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September 2007

An Alpha-driven, Risk-controlled Approach To Portfolio Construction

By: Mark Schmeer

When it comes to equity investment management, much of the spotlight around what portfolio managers do centres around their most promising individual stocks. We see it in media coverage through stock pick profiles and experience it in meetings with potential investors and clients. While outperformance of a benchmark is often primarily attributed to superior stock selection, it is the portfolio in its entirety that will ultimately deliver success on behalf of investors. Understanding how individual stocks work in combination with each other to derive diversified sources of alpha is key to enhancing returns and mitigating risk at the level of the overall portfolio.

‘Alpha Scores’

To illustrate this point, let’s examine the construction of a U.S. large cap value strategy. We start by applying a multi-factor sector model to a universe of more than 1,000 stocks. The model ranks stocks by their ‘alpha scores,’ essentially measuring each stock’s capacity for excess return. The attributes in the model that form the basis for a stock’s alpha score are:

In addition to quantifying attributes, such as management quality and timeliness, the model appropriately weights the seven categories to create a single alpha number.

The top third of each sector can then be subjected to model-verification analysis to help identify the 65 to 85 stocks that will typically reside in the portfolio. Given that portfolio construction is driven by quantitative factors, the magnitude of model-verification efforts may come as a surprise.

Most important is the identification of any unquantifiable risks associated with a particular investment. While the numeric penalties assigned to risks such as stock option expensing and macroeconomic factors are subjective, their value has been borne out over time. Model-verification analysis is also appropriate when we anticipate a company’s reported earnings will not meet expectations, and for ongoing evaluations. The need for this was shown in 2005 when a leading consumer goods company acquired one of its main competitors. The model gave a sell signal based on a negative alpha revision that reflected a dilution factor inherent in the acquisition process, but managers who overrode the sell signal ended up with holdings in the merged entity, which was, in fact, a solid performer over the past two years.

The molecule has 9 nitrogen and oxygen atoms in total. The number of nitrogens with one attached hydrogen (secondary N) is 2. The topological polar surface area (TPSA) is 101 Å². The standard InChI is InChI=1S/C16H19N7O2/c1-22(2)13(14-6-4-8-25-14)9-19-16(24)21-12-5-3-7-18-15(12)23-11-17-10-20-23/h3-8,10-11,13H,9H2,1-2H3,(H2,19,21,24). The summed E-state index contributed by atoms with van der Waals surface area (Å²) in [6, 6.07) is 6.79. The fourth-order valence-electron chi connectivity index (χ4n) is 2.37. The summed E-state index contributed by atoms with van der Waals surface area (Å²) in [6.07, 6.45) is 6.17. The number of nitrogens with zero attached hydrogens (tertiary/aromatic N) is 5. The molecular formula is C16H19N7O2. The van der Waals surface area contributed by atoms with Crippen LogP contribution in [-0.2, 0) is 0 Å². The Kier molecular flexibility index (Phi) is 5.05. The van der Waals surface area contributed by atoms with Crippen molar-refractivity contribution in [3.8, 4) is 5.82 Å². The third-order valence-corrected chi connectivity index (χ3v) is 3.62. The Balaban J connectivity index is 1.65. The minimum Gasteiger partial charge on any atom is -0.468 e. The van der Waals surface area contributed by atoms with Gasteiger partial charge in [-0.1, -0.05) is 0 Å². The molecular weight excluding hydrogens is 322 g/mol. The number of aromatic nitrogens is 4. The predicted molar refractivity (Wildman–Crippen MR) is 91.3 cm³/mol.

To optimize risk at the portfolio level, a second quantitative process is necessary to evaluate stocks according to constraints such as volatility and correlation, thus ensuring the portfolio is diversified by sector and industry. Recognizing that it is the alpha factors that make stocks move, this process goes further, diversifying the portfolio among the alpha generators themselves, while still keeping industry weights within four percentage points of a benchmark such as the Russell 1000 Index.

Markets Can Be Fickle

Alpha diversification works because markets can be fickle. In 2002, the market suffered double digit losses and investors flocked to high-quality stocks. The following year, low-quality stocks led the rebound. Not long after, attention shifted to value-oriented stocks and, by 2005, contributions from growth and value were roughly equal. Portfolios which are managed using alpha diversification should have performed well in each of these markets.

To appreciate how these seven factors can work together, it is important to underscore that the proper weights for one industry category may differ considerably from those of another industry. Whereas Wall Street Sentiment is the single most important driver of investment performance within the merchandizing sector, it is almost negligible within the financial sector. Valuation, on the other hand, affects financial stocks to a far greater extent than merchandizing stocks. This latter point fits with standard intuition that in fastergrowing sectors, paying a high multiple for a stock can be fully justified by subsequent earnings performance.

While the initial description of the methodology applies to a portfolio created from scratch, real-world success depends on adjusting the portfolio as market conditions change. Alpha scores tend to degrade over time as Wall Street estimates change, earnings surprise, or share prices rise. To keep the overall alpha score high, it is necessary to monitor the alpha scores regularly and rebalance the portfolio when necessary.

Risk management is key to rebalancing efforts. It is, of course, virtually impossible to outperform the market without taking some risks. In fact, risk is the currency with which returns are purchased. The goal is to optimize the portfolio between the competing factors of alpha and risk (a balance especially relevant to quantitative investors) to ensure that there are no unintended risks.

We believe the portfolio that results from this kind of approach will stand out, not merely because of the stocks in it, but rather, by how much of specific stocks are owned, when they are owned, and in what combinations.

Mark Schmeer is senior vice-president, North American equities, Manulife Financial, and chief investment officer, MFC Global Investment Management, U.S.

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